ROME ― As President Donald Trump makes his Italian debut in meetings with Pope Francis and government leaders on Wednesday, many Italians can already express their impression of the new U.S. president with a single word: “pazzo.”
“People think he’s a little crazy,” said Benedetta Alabardi, a pharmacist whose store sits a few hundred yards from St. Peter’s Square.
“The first impression is that he’s crazy and dangerous,” said Orasti Gionti, a project manager for a telecommunications consulting company, who allowed for the possibility that Trump’s outrageous statements were an act. “Maybe he’s tricky.”
Fruit vendor Chowdhury Rafiquizzaman saw no need for any such qualifier.
“He is crazy,” he said. “Not only crazy, he is very crazy.”
Trump will have an audience with Pope Francis at the Vatican followed by meetings with Italy’s president and prime minister at the Quirinal Palace in central Rome. But his fame from the reality TV show “The Apprentice,” and more recently his inflammatory statements and tweets, have preceded him across the Atlantic.
Alabardi, 27, said she dislikes Trump’s plan for a border wall with Mexico and his apparent readiness for a military confrontation with North Korea.
Rafiquizzaman, who is 52 and on the cusp of earning his Italian citizenship after 18 years in the country, said he is offended by Trump’s apparent xenophobia.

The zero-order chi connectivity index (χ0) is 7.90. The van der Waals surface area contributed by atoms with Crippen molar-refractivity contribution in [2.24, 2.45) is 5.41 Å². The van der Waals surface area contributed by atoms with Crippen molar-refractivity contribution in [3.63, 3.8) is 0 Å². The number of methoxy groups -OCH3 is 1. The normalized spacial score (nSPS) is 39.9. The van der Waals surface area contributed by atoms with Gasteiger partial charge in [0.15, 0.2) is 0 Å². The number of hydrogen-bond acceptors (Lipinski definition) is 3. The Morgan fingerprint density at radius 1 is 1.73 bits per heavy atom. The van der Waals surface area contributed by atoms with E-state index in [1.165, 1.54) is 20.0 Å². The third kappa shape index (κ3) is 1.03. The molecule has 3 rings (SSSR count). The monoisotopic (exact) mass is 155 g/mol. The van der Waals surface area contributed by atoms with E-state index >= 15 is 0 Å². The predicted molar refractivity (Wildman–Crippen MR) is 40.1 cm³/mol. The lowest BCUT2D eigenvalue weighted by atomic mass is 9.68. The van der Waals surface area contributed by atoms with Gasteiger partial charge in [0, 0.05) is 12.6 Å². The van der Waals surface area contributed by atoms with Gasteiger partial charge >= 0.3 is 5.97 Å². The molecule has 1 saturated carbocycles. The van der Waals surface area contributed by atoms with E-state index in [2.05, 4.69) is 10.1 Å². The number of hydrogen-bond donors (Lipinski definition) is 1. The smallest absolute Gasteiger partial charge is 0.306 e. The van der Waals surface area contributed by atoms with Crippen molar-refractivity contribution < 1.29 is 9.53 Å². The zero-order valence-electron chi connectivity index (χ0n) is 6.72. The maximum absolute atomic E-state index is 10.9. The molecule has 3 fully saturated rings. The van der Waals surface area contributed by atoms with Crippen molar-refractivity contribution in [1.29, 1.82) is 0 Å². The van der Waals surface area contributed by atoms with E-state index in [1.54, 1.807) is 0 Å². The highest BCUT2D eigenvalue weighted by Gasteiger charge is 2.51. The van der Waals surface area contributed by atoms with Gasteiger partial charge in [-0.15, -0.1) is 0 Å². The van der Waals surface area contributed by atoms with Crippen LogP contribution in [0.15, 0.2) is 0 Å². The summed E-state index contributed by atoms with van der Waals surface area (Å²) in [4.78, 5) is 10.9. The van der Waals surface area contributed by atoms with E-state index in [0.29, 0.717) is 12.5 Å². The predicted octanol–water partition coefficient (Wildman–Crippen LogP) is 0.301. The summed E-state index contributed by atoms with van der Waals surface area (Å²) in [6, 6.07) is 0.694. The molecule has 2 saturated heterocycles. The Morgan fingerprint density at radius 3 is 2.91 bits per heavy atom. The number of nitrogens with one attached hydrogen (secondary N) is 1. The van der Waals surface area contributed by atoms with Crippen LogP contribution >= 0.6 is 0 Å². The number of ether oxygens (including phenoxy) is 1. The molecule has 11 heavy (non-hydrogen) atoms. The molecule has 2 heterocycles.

“He only likes American people. He doesn’t like other people,” said the Bangladesh native.
Gionti, 47, said Trump’s persona was so extreme that it could not be real, and was more likely a performance designed to hide his true intention: to increase military spending for the benefit of weapons contractors.
“He is pretending,” Gionti said.
Many Italians compare Trump to Silvio Berlusconi, the billionaire populist who was Italy’s prime minister, off and on, for nine years over a two-decade span before being forced out in 2011 with a tax-fraud conviction. Berlusconi also railed against immigrants and the political “establishment” while pursuing policies that benefited his own enterprises and those of his friends.
How people here view Berlusconi appears to inform their view of Trump. Alabardi, Rafiquizzaman and Gionti all opposed Berlusconi.
Federico Placidi did not, and the leather goods merchant said he supports Trump, too, for his ideas on limiting immigrants and lowering taxes. For three generations, Placidi’s family has owned “pelleterie” in Rome, including two just outside the Vatican walls.
“He is a strong man,” Placidi, 42, said of Trump. “It would be nice to have someone like him in Italy, I think.”
Three hundred miles north, in Berlusconi’s hometown, Carlo Oxoli was not so sure that would be a great idea, either for Italy or the United States. Like Placidi, Oxoli also runs a family-owned business, in his case a bookstore just a block from the iconic Milano Centrale train station.
Oxoli conceded that he doesn’t spend a lot of time worrying about Trump.
“We have so many problems with our own politics that the president of the United States is not my first problem,” the 35-year-old said with a laugh. “Sometimes I think he thinks he’s on ‘The Apprentice.’ A big ‘Apprentice.’”
That said, it would probably be a good idea if Trump behaved more like the leader of the world’s only superpower, and stayed off Twitter.
“Italy is a little country,” Oxalio said. “If we have another Silvio Berlusconi, it’s dangerous only for us.”